Major technological change and innovations, at least on the scale of the industrial or computing revolutions, are not on the horizon.

Economist Robert Gordon argues that the rapid growth and improvements in living standards achieved since 1750 were driven by three different phases on industrial revolution: steam engines (industrial revolution 1); electricity, internal combustion engines, modern communication, entertainment, petroleum and chemical (industrial revolution 2); and computing (industrial revolution 3).

He finds that Industrial Revolution 2 was the most significant in its impact on productivity and improvements in living standards. To the consternation of the I-generation, Gordon argues that Industrial Revolution 3, while important, was less important than originally thought, creating only short-lived improvement in productivity.

The replacement of repetitive low value tasks by technology was undertaken primarily in the 1970s and 1980s. Industrial Revolution 3 did not fundamentally revolutionize productivity, focusing on improving existing technologies, enhancing capability, power and also miniaturization. Many recent innovations also centered on entertainment and communication devices.

The economic contribution -- revenue, profits, and employment -- of many recent innovations are difficult to gauge. Some technologies merely displace existing products. Apple’s (NASDAQ:AAPL) iPhones have cannibalized BlackBerry's (NASDAQ:BRRY) portable music players and personal digital assistants. Google (NASDAQ:GOOG) and blogs cannibalize existing industries, such as newspapers. Whatever their cultural impact, Facebook (NASDAQ:FB) and Twitter may not have viable economic models.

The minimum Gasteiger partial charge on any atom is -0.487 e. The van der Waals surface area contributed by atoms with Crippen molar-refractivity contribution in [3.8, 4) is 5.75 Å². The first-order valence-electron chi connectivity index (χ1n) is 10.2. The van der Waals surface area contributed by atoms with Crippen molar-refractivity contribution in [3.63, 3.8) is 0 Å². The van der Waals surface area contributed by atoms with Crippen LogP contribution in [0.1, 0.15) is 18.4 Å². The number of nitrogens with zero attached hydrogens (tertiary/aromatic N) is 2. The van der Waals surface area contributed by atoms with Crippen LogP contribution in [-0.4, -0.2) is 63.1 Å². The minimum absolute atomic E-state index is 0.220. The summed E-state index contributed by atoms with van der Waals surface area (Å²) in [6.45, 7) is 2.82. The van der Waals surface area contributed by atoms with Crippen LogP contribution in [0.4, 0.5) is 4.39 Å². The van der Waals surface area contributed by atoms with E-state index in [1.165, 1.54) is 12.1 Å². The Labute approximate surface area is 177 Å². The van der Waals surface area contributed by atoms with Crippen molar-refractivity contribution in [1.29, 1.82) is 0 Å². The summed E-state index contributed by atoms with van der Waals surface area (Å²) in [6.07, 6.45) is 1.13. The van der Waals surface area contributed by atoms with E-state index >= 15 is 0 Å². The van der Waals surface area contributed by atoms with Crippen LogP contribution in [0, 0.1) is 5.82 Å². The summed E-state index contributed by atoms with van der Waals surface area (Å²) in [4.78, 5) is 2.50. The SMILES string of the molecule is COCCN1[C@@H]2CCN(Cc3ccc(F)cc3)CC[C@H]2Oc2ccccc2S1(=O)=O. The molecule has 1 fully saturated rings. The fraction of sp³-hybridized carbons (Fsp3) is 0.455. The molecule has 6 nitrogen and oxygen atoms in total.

Gordon argues that many innovations are non-repeatable. These include improvements in life expectancy, urbanization, improvements in food production, clean water, sanitation, faster transportation, increased female participation in the workforce, temperature control to facilitate productive activities in climatically challenging regions, and more.

In recent times, productivity increases (especially the change in output per unit of combined capital and labor) have slowed. Easy productivity gains from outsourcing production to lower cost jurisdictions or reductions in workforce levels have been achieved.

Many new products and productivity measures reduce the number of workers needed. While creators capture large benefits, employment and income levels are not significantly boosted, limiting the benefit to the wider economy. Given the fact that consumption makes up 60-70% of economic activity in developed economies, this limits the impact on growth.

The prospect for innovation is also affected by educational levels and funding for research. Social activist Jane Jacobs identified the shift from "educating" to "credentialing," where educational establishments now serve to merely prepare students for employment. The increasing cost of education has also increasingly placed it beyond the reach of many or forced graduates to start their working lives with significant debts.

Scientific research funding has declined in real terms in many nations. This has affected the amount as well as the approach to research, shifting focus to safer proposals likely to receive funding rather than uncertain but potentially groundbreaking areas.

Large scale investment in pure research and development in basic science, such as that undertaken by the Bell Labs, is less prevalent today. Researchers working at Bell Labs helped  develop radio astronomy, the transistor, the laser, the charge-coupled device (CCD), information theory, the UNIX operating system, the C programming language, and the C++ programming language. Without such investment, quantum leaps in innovation are more difficult.

While a factor, innovation and productivity increases may not be sufficient to restore growth to the stellar levels of the twentieth century.

Disclosure: Minyanville Studios, a division of Minyanville Media, has a business relationship with BlackBerry.